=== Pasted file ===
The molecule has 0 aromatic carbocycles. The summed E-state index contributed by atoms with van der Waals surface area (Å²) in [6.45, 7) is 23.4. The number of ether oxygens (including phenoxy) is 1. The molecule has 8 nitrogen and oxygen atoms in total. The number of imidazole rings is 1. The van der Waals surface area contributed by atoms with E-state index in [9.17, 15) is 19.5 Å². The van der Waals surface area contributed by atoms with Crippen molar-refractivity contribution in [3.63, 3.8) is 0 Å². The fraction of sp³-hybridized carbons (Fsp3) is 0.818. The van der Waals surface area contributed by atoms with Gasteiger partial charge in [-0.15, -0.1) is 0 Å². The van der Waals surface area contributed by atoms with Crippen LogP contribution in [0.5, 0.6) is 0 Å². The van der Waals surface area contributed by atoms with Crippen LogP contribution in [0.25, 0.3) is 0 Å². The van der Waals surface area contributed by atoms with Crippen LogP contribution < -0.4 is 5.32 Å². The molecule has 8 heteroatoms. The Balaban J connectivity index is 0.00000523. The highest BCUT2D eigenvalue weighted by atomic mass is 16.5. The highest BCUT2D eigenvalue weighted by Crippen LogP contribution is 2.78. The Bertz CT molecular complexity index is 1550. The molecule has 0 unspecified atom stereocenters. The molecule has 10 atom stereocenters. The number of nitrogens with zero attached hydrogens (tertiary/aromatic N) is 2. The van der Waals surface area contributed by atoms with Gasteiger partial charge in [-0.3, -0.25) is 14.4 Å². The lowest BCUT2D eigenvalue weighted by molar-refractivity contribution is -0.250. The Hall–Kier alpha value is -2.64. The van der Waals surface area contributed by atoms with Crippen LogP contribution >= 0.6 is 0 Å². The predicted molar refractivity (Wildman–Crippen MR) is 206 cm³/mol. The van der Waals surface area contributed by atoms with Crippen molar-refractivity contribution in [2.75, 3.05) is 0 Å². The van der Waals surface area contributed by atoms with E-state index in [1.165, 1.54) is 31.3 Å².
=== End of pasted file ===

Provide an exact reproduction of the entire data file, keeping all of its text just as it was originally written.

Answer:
The molecule has 0 aromatic carbocycles. The summed E-state index contributed by atoms with van der Waals surface area (Å²) in [6.45, 7) is 23.4. The number of ether oxygens (including phenoxy) is 1. The molecule has 8 nitrogen and oxygen atoms in total. The number of imidazole rings is 1. The van der Waals surface area contributed by atoms with E-state index in [9.17, 15) is 19.5 Å². The van der Waals surface area contributed by atoms with Crippen molar-refractivity contribution in [3.63, 3.8) is 0 Å². The fraction of sp³-hybridized carbons (Fsp3) is 0.818. The van der Waals surface area contributed by atoms with Gasteiger partial charge in [-0.15, -0.1) is 0 Å². The van der Waals surface area contributed by atoms with Crippen LogP contribution in [0.5, 0.6) is 0 Å². The van der Waals surface area contributed by atoms with Crippen LogP contribution in [0.25, 0.3) is 0 Å². The van der Waals surface area contributed by atoms with Crippen LogP contribution < -0.4 is 5.32 Å². The molecule has 8 heteroatoms. The Balaban J connectivity index is 0.00000523. The highest BCUT2D eigenvalue weighted by atomic mass is 16.5. The highest BCUT2D eigenvalue weighted by Crippen LogP contribution is 2.78. The Bertz CT molecular complexity index is 1550. The molecule has 0 unspecified atom stereocenters. The molecule has 10 atom stereocenters. The number of nitrogens with zero attached hydrogens (tertiary/aromatic N) is 2. The van der Waals surface area contributed by atoms with Gasteiger partial charge in [-0.3, -0.25) is 14.4 Å². The lowest BCUT2D eigenvalue weighted by molar-refractivity contribution is -0.250. The Hall–Kier alpha value is -2.64. The van der Waals surface area contributed by atoms with Crippen LogP contribution >= 0.6 is 0 Å². The predicted molar refractivity (Wildman–Crippen MR) is 206 cm³/mol. The van der Waals surface area contributed by atoms with Crippen molar-refractivity contribution in [2.75, 3.05) is 0 Å². The van der Waals surface area contributed by atoms with E-state index in [1.165, 1.54) is 31.3 Å².